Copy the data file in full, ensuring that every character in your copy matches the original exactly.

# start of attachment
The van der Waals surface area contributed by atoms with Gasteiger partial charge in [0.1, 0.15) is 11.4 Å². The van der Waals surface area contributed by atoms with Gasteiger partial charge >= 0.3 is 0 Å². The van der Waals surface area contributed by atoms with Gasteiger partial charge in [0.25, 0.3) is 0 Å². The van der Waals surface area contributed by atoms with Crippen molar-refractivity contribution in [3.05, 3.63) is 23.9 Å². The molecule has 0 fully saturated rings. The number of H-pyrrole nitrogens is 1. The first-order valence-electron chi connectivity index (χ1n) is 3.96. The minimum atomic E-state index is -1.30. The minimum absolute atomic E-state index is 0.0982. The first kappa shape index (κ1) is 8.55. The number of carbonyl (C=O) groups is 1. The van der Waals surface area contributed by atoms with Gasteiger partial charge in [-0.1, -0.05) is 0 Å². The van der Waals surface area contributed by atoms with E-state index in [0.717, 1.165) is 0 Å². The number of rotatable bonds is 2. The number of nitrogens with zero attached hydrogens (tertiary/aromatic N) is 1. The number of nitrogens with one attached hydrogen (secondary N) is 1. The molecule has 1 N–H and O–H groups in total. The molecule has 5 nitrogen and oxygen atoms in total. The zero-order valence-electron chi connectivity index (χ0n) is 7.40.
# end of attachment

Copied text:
The van der Waals surface area contributed by atoms with Gasteiger partial charge in [0.1, 0.15) is 11.4 Å². The van der Waals surface area contributed by atoms with Gasteiger partial charge >= 0.3 is 0 Å². The van der Waals surface area contributed by atoms with Gasteiger partial charge in [0.25, 0.3) is 0 Å². The van der Waals surface area contributed by atoms with Crippen molar-refractivity contribution in [3.05, 3.63) is 23.9 Å². The molecule has 0 fully saturated rings. The number of H-pyrrole nitrogens is 1. The first-order valence-electron chi connectivity index (χ1n) is 3.96. The minimum atomic E-state index is -1.30. The minimum absolute atomic E-state index is 0.0982. The first kappa shape index (κ1) is 8.55. The number of carbonyl (C=O) groups is 1. The van der Waals surface area contributed by atoms with Gasteiger partial charge in [-0.1, -0.05) is 0 Å². The van der Waals surface area contributed by atoms with E-state index in [0.717, 1.165) is 0 Å². The number of rotatable bonds is 2. The number of nitrogens with zero attached hydrogens (tertiary/aromatic N) is 1. The number of nitrogens with one attached hydrogen (secondary N) is 1. The molecule has 1 N–H and O–H groups in total. The molecule has 5 nitrogen and oxygen atoms in total. The zero-order valence-electron chi connectivity index (χ0n) is 7.40.